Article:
The Enlightened Christian Gathering (ECG) leader Shepherd Bushiri, a self-proclaimed prophet, and his wife Mary are in South Africa Illegally, said Home Affairs Minister Aaron Motsoaledi on Monday. Motsoaledi said the couple first entered the country on 06 September 2009 at the Beitbridge border post and were issued with visitors’ visas.
“We don’t stop people from visiting our country. Visitors’ visas have a time frame – you can stay for 90 days or 30 days…because you’re a visitor,” the minister said. While Bushiri was in South Africa in 2014, 2015, and 2016, he registered companies with the Companies and Intellectual Property Commission (CIPC). “This is not allowed in terms of the [conditions of] the visitors’ visa. in 2012, Mary Bushiri entered South Africa through the OR Tambo International Airport, [where] she produced a fraudulent permanent resident’s permit, which was issued on 01 February 1997,” said the Minister.
“Now, if you came to South Africa for the first time on 6 September 2009, how can you already have a permanent residency status dating 1997? But then, on 17 May 2016, both Shepherd Bushiri and his wife applied for permanent residency. Remember, his wife has already shown us a permanent residency permit dated February 1997.” According to Motsoaledi, when the Bushiri’s made the application for residency, they declared under oath that they first entered the country in 2015.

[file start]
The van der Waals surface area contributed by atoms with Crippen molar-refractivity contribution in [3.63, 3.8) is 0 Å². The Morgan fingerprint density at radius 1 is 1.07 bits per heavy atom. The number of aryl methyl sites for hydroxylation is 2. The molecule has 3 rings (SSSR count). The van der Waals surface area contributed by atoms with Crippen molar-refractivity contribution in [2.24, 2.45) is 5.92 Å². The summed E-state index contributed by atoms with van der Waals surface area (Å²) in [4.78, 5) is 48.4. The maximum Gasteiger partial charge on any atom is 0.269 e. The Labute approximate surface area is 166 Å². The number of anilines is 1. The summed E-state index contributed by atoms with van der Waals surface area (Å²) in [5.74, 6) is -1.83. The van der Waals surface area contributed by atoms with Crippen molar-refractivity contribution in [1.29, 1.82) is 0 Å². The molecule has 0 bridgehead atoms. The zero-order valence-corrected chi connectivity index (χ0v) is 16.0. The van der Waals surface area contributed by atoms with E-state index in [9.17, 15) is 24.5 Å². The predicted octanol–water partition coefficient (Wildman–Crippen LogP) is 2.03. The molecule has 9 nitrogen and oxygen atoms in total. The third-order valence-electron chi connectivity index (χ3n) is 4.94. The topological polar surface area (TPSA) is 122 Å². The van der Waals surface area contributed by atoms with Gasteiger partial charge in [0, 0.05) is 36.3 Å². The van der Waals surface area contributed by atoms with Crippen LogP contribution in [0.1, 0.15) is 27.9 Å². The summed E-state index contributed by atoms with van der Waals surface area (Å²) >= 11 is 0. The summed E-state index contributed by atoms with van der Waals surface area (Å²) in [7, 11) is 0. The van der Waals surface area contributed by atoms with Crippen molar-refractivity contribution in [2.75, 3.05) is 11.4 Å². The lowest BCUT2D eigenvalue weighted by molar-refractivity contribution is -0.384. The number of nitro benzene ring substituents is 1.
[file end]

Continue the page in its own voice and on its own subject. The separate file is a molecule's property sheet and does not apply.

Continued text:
Meanwhile, the Gauteng High Court in Pretoria has suspended the Department of Home Affairs’ permanent residence notice against Bushiri and his wife until they plead in their criminal trial. Judge Brenda Neukircher ruled on 20 October the notice will have to wait until Bushiri and wife have pleaded to charges of fraud and money laundering to the value of R102 million, and to the contravention of the Prevention of Organised Crime Act.
The discrepancies in the couple’s visa applications were first discovered when they were investigated for the charges of fraud and money laundering. Two notices were issued to the Bushiri’s to explain the details of their permanent residency applications, but both notices were “mysteriously withdrawn by our own officials in Home Affairs”. “I’m saying ‘mysteriously’ because I still don’t understand why these notices were withdrawn,” Motsoaledi said. He added that officials from his department were “absolutely” involved in irregularities surrounding the Bushiri application.